The author continues: " Economists are notorious for the frequency of their policy disagreements." He continues: "The immediately policy-relevant parts of economic thought are not the whole of economic thought, and the other parts involve somewhat less disputation and more collaboration." And: "In this book the focus is on economic theory and empirical work that are related to public policy, though much of the literature was written for other economists rather than for the layman." Therefore, he writes, the book is organized in terms of the sequence of politically relevant controversial economic theories with attention also to their adherents, rather than as an encylopedia of economic thought en total.

Dr. White then provides a summary outline of the content. He writes: "The episodes and debates examined here were chosen for their historical importance and for the light they shed on how the rival positions have evolved that are held in today's major disagreements over economic policy. Policy - relevant theorizing rarely arises in a self-contained ivory-tower, or purely in response to other theories."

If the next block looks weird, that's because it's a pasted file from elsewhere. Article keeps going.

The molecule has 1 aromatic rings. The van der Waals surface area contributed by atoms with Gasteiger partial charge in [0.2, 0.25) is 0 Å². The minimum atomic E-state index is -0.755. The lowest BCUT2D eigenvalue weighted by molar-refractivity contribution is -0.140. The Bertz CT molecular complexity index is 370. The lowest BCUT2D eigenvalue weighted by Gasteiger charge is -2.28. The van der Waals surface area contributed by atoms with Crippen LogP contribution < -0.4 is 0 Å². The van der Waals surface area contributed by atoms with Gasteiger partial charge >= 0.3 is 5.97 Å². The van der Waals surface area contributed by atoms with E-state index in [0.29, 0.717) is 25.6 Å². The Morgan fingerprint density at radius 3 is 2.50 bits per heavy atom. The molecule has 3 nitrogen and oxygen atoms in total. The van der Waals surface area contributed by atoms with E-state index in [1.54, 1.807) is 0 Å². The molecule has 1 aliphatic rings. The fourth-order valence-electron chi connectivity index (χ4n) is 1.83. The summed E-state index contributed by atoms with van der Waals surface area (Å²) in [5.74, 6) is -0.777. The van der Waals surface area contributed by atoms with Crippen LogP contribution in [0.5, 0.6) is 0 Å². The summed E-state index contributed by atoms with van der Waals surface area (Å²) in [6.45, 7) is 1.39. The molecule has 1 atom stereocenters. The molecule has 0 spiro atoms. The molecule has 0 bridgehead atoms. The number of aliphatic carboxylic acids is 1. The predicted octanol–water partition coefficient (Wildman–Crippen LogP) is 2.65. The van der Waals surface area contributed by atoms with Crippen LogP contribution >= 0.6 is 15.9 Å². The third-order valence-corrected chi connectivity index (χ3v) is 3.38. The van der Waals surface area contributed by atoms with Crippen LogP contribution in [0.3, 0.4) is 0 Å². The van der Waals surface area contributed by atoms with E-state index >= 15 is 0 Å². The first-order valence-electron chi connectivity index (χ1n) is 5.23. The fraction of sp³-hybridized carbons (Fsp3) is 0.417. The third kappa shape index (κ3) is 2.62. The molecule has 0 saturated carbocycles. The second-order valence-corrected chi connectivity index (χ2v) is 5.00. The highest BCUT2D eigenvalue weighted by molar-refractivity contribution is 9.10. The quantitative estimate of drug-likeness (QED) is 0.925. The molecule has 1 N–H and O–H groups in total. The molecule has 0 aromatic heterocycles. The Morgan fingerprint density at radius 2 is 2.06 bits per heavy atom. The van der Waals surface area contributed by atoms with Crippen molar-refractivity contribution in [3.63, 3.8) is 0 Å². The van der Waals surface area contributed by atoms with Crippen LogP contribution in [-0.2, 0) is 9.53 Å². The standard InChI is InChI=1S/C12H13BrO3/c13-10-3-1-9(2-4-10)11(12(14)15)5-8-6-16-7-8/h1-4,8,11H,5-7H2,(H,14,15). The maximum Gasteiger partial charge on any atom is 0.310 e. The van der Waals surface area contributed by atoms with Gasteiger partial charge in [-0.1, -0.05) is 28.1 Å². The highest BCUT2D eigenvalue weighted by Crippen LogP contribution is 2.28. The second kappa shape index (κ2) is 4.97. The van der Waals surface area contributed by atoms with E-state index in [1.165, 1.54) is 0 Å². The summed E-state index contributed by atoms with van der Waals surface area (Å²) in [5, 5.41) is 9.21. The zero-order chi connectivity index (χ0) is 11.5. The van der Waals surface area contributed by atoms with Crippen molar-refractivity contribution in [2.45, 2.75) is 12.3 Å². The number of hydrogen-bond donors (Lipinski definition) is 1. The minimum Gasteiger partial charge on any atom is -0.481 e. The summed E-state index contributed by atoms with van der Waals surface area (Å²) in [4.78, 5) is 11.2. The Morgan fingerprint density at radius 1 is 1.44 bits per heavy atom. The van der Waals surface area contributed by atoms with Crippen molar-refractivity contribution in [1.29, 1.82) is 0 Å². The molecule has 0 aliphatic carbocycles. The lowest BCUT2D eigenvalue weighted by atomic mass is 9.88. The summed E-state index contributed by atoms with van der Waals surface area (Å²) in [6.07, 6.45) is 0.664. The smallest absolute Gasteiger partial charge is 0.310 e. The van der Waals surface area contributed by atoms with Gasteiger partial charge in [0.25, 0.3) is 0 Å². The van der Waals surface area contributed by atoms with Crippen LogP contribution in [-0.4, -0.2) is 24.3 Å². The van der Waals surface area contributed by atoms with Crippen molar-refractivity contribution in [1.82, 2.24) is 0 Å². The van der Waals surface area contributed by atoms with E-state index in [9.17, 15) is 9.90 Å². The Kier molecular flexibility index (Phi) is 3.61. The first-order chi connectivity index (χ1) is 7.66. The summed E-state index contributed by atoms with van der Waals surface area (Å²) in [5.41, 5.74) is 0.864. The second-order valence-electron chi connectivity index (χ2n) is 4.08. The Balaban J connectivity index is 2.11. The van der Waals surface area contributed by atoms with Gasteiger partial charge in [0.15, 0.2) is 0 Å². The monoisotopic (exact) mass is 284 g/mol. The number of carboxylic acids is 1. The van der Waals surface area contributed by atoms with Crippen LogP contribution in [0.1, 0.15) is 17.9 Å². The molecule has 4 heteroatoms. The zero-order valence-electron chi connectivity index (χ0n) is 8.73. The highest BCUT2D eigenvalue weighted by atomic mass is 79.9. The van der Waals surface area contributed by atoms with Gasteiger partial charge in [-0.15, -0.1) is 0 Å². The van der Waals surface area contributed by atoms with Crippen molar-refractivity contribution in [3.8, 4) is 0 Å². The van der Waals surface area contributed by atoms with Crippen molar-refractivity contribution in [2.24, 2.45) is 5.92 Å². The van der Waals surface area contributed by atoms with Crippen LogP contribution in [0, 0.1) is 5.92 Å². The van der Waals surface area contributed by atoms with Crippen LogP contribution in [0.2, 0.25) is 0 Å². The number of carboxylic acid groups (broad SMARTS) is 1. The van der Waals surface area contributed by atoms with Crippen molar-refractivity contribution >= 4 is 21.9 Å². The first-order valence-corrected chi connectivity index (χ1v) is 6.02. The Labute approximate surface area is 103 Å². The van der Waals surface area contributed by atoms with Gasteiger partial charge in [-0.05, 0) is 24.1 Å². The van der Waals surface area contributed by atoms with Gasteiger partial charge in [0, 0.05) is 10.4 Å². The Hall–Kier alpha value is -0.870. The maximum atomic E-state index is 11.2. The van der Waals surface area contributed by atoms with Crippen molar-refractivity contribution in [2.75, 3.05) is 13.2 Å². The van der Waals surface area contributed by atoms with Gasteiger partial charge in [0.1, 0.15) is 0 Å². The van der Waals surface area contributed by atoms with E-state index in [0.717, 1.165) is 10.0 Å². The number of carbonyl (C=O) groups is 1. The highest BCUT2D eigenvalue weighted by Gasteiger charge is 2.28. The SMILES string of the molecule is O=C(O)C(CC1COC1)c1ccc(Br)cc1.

The reader should note, therefore, that the economists are indeed seeking to influence public policy and are developing theories they hope will achieve that purpose. The result, if they are successful, will be to provide a theoretical basis for the legitimacy of real and significant political decisions. And this, in turn, is because governments today play and seek to play a much more intrusive role in the economic life of their citizens and of course then also base their legitimacy for the votes of citizens on providing favorable economic conditions.

Dr. Whites's outline
-Chapter 1 describes economic thought just prior to World War I and introduces John Maynard Keynes and Friedrich A. Hayek -
- Chapter 2 is about the controversy between theories for central planning and market price systems
- Chapter 3 is about early business cycle theory, especially the Austrian school concepts
- Chapter 4 is about the 'institutional school of economics